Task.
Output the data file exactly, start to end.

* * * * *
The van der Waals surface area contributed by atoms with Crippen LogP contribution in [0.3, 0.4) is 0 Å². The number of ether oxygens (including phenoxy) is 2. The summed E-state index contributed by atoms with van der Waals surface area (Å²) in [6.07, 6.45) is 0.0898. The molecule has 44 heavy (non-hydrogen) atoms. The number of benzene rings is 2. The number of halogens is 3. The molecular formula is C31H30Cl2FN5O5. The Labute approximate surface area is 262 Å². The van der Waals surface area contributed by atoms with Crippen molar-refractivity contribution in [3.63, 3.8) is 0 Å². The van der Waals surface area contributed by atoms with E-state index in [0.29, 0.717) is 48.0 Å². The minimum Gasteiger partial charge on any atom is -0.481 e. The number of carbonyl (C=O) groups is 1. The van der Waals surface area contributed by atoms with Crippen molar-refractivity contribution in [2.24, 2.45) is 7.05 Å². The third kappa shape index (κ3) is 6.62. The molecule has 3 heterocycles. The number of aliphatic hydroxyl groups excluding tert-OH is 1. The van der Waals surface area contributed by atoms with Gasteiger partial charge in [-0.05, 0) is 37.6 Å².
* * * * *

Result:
The van der Waals surface area contributed by atoms with Crippen LogP contribution in [0.3, 0.4) is 0 Å². The number of ether oxygens (including phenoxy) is 2. The summed E-state index contributed by atoms with van der Waals surface area (Å²) in [6.07, 6.45) is 0.0898. The molecule has 44 heavy (non-hydrogen) atoms. The number of benzene rings is 2. The number of halogens is 3. The molecular formula is C31H30Cl2FN5O5. The Labute approximate surface area is 262 Å². The van der Waals surface area contributed by atoms with Crippen molar-refractivity contribution in [3.63, 3.8) is 0 Å². The van der Waals surface area contributed by atoms with E-state index in [0.29, 0.717) is 48.0 Å². The minimum Gasteiger partial charge on any atom is -0.481 e. The number of carbonyl (C=O) groups is 1. The van der Waals surface area contributed by atoms with Crippen molar-refractivity contribution in [2.24, 2.45) is 7.05 Å². The third kappa shape index (κ3) is 6.62. The molecule has 3 heterocycles. The number of aliphatic hydroxyl groups excluding tert-OH is 1. The van der Waals surface area contributed by atoms with Gasteiger partial charge in [-0.05, 0) is 37.6 Å².